We've all been there—when you feel that first tingle of a pimple rearing its head and all you want to do is touch it, prod it, and squeeze it. Before we know it, that magnified mirror becomes our best friend and worst enemy as we dig away at anything in plain sight. But when does an innocent pick turn into an all-out obsession? Keep scrolling to find out the truth about skin picking, according to experts.
What Is It?
According to the American Journal of Psychiatry, roughly 2-5% of the population pick their skin, and it primarily affects women. But, we're not talking about a sneaky pimple pop in the ladies room. Dermatillomania (its official medical term) is a condition grouped under the OCD (obsessive compulsive disorder) umbrella and can cause noticeable tissue damage. “It usually starts on the face, but it can be carried out on any part of the body,” explains dermatologist Dr. Jane Leonard. “Individuals affected by compulsive skin picking may start by rubbing a normal blemish, freckles or mole, pre-existing existing scabs, sores or even more cystic spots like acne.”
What Causes It?
While most of us can confess to picking at a bit of dry skin or stubborn blackhead in the past, there's a more sinister driving force behind the condition that affects almost one in 20 of us. “Dermatillomania is a mental health issue related to a form of psychosis,” says dermatologist and founder of Goldfaden MD Skincare, Dr. Gary Goldfaden. “Bouts of intense emotions or over-stimulation such as stress, feeling out of control and also extreme happiness or excitement can magnify or even kick-start the problem.”
From thinning hair to spot breakouts, stress is often considered the culprit for a plethora of beauty and health woes. But, the correlation between our emotions and our complexion has sparked many debates in the industry. “A lot of times when someone has a skin condition, it's the condition we treat and not the person,” explains psychologist Dr. Lina Papadopoulos in her TEDx talk, Psychodermatology: More than Skin Deep. “Nerve endings in the skin are in constant contact with the brain; this, along with the nervous system influences the skin's immune cells through skin receptors and act as chemical messengers. Stress can interfere with this and the immune system affecting the skin's capacity to heal and disrupt the permeable barrier, which keeps out harmful substances and lead to widespread scarring.”
What's the Damage?
Unless you have some seriously strong willpower, digging out a bumpy blemish can be one of life's most satisfying (and, let's face it, gross) habits. But, knowing when to quit could be the difference between a temporary imperfection and a life-long lesion. “Excessive picking can lead to a trauma of the skin which could result in infection and permanent scarring,” Leonard tells us.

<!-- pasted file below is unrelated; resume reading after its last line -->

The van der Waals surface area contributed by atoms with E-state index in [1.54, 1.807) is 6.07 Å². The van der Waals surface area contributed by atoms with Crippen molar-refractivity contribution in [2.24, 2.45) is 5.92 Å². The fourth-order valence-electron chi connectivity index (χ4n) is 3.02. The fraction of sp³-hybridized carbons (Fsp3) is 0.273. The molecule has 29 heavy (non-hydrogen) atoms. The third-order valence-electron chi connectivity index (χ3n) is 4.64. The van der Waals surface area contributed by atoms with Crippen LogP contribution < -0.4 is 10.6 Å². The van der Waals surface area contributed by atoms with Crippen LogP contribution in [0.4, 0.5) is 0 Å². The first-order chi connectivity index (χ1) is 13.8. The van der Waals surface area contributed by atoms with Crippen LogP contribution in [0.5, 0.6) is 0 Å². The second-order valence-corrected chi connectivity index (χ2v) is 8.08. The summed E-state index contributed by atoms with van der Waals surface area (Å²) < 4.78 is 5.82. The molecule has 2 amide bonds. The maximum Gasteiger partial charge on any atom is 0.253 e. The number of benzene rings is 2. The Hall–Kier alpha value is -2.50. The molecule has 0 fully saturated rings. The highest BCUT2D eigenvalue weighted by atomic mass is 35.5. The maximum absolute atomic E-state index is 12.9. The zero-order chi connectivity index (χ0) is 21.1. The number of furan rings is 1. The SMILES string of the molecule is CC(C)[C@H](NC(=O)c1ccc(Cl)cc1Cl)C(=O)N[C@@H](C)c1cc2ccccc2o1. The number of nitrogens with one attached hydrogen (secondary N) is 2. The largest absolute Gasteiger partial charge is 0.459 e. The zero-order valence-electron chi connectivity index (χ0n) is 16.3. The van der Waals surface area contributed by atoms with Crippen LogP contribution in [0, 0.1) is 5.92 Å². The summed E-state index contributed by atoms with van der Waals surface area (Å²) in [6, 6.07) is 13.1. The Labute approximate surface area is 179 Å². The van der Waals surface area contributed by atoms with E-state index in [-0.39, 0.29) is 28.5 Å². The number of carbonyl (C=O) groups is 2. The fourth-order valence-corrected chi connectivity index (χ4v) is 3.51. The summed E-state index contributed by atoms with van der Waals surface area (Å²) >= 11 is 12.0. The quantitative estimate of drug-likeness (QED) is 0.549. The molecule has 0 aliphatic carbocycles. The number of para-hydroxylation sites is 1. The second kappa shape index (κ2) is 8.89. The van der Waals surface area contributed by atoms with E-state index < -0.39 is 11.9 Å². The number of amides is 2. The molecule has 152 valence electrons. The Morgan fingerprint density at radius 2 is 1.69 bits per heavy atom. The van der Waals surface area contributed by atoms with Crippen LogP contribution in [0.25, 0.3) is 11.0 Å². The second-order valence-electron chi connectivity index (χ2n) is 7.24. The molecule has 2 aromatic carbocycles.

Touching our face is often deemed the cardinal sin of skincare. This is because not only does it pass bacteria from our hands to our skin, but it could also lead to “hypo-pigmentation, hyperpigmentation and damage to the hair follicles (if you pick the skin on your head),” Goldfaden says. “This can cause permanent scarring to the follicles, and the hair may not grow back. Although our skin is constantly repairing itself as cells turn over and new ones get created, excessive scarring leads to the production of melanin and then eventually dark spots, scarring, and the aforementioned hyperpigmentation.”
What's the Treatment?
Healing lotions and soothing potions aside, experts believe that the key to kicking the habit is treating the cause, not the symptom. “A lot of the time when someone has a skin condition, it's the condition that's treated not the person,” says Papadopoulos. “We're missing a beat if we believe that the way we think doesn't impact the way we feel.”
Similarly to trichotillomania (compulsive hair-pulling), hypnotherapy, reflexology, and meditation have all been proposed in the quest to manage the condition. But recognizing the triggers is the first step to getting a handle on dermatillomania: “Focusing on stress relief, relaxation, and mindfulness is a good place to start,” says Leonard. “CBT (cognitive behavioral therapy) can be particularly useful if the skin picking is carried out as a conditioned response to a specific situation or event. The triggers that lead to the skin picking are often not known by the individual and CBT helps to raise awareness of what these triggers could be.”
Grant JE, Odlaug BL, Chamberlain SR, Keuthen NJ, Lochner C, Stein DJ. Skin picking disorder. American Journal of Psychiatry. 2012;169(11):1143-1149. doi:10.1176/appi.ajp.2012.12040508